The Triumph Herald was a car that nearly didn’t get built at all. Manufacturer Standard-Triumph was stuck for a car body supplier to provide the shell for the new car’s unitary construction.
And but for chief engineer Harry Webster’s decision to attach individual panels to the chassis, the ultimately popular Herald may never have seen the light of day.
We take a look at the car that spawned the Spitfire and the GT6.
The year 1959 was a memorable one for the British motor industry. As well as seeing the birth of the Herald, it spawned the Mini and the Ford Anglia.
While the Mini went on to attain legendary status, the Herald’s 12-year production run, including developments including the sporty and eye-catching Vitesse, ensured the Michelotti-bodied car its own place in history.
The Herald marked a radical design change from the company’s Standard 8 and 10 models, which were fairly mundane – even standard – 1950s motoring fare.
Unhappy with the in-house designs put forward, Standard-Triumph opted to work with Italian stylist Michelloti, who came up with a car bristling with angles and sharp edges not dissimilar to the principal ideas behind the competing Anglia.
The Triumph marque, which was gaining traction as a brand at the time, was used on the new car to make a break from the previous models.
The real problem, however, was getting the car built in an era with limited manufacturing capacity for steel bodies.
With Standard-Triumph’s usual suppliers Fisher & Ludlow being taken over by rivals BMC, no body manufacturing facility themselves and no capacity in a crowded market, the only solution was to bolt panels made by a selection of smaller companies on to a separate chassis.
This was against the trend for monocoque construction, but has one distinct advantage today – anyone looking to restore a Herald can simply unbolt the panels in their garage, assess the rot (there will almost certainly be some!) and get to work. It also made different body styles easy to introduce as new panels could simply be bolted on to the same chassis.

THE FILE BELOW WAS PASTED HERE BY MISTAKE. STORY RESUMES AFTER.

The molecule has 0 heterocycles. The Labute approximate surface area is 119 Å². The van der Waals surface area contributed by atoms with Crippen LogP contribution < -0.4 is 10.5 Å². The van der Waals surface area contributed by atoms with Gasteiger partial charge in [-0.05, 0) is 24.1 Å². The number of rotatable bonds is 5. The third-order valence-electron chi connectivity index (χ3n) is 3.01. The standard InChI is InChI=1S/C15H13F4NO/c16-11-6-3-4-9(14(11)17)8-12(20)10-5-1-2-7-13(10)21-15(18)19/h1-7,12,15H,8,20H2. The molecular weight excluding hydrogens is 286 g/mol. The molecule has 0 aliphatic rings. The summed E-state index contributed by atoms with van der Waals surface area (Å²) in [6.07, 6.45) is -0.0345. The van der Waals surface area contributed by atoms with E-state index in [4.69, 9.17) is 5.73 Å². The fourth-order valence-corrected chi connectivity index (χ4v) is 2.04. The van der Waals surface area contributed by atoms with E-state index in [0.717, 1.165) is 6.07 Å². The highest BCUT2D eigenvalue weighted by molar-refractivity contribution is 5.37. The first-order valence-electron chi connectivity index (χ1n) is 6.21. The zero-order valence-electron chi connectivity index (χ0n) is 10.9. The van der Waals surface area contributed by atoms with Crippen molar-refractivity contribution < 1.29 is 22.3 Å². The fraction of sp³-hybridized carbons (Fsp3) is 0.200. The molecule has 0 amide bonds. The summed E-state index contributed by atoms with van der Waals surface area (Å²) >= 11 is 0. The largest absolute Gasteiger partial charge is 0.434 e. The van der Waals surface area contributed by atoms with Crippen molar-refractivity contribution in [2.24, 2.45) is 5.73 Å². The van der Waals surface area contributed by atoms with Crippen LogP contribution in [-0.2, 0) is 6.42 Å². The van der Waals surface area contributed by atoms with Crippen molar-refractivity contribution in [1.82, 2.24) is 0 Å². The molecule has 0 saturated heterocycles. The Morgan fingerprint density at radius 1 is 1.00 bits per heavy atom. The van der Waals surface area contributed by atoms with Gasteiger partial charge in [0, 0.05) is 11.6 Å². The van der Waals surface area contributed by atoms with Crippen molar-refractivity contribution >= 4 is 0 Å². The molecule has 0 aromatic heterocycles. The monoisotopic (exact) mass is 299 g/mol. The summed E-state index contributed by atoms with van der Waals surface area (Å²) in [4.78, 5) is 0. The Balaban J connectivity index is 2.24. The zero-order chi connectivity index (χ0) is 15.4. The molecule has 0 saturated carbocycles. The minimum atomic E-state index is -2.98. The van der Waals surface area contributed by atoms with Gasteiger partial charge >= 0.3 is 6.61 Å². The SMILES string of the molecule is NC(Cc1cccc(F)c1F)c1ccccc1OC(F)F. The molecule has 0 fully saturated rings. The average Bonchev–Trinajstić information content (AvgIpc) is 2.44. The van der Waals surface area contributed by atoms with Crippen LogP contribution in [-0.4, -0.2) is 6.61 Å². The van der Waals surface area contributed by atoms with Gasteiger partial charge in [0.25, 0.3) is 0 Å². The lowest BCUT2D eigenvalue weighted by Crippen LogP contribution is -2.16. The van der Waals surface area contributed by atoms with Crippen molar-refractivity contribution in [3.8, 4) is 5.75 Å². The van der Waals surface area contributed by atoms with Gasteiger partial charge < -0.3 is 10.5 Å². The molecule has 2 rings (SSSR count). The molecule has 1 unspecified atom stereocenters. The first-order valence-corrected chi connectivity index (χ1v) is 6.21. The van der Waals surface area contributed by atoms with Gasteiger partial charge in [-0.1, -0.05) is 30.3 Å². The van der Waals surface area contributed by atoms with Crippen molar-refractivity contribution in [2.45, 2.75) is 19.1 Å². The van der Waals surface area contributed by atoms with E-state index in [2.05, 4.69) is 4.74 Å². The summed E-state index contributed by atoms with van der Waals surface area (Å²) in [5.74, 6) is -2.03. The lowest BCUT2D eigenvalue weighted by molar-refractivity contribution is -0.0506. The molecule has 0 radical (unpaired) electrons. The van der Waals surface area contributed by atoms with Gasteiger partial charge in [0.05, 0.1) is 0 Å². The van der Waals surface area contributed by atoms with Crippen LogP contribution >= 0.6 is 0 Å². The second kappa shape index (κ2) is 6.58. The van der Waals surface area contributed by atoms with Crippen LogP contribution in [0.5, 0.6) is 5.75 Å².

This did, however, give the car something of a scruffy look – even tidy examples somehow look like they’ve been bolted together, with some uneven panel fit almost inevitable…
Initially, the Herald – named after company boss Alick Dick’s yacht – was powered by the four cyclinder 948cc unit used in the Standard Pennant.
These early cars used much of the running gear from the Standard 8 and 10, though its independent suspension was a first for a volume production car and its rack and pinion steering gave it an incredible 22ft turning circle.
There was a new grille for the ultimate Vitesse, Rostyle wheel trims and a silver painted steel rear panel together with another upgraded interior.
Despite all the improvements, however, it was clear that this was now an old model at a time when car production was making giant strides. As MotorSport said in its review of the last Vitesse: “I quite liked this compact 2-litre, but this did not overcome the impression that it has been on the market for a long time and must be regarded as an interim model while the Triumph engineers get out something fresh for British Leyland to sell.”
A fair few after market modifications were available to give the Vitesse, which competed in the Monte Carlo Rally in the early 60s and Trans-Am in 1971, even more power and better handling, including alloy manifolds and suspension packs.
Some were even fitted with the 150bhp 2.5-litre engine from the TR5/6 and 2.5PI, though the original gearbox could not always cope…
The Herald was supposed to be replaced by the Triumph 1300, introduced in 1965, but its popularity ensured it outlived the 1300 by a year, and was eventually phased out in favour of the Toledo, itself succeeded by the popular Dolomite.
Heralds and the up-market Vitesse are now popular affordable classics, with later cars carrying a premium. Decent examples can be found for around £5,000, but expect to pay up to £10,000 to £12,000 for a Vitesse in excellent condition.
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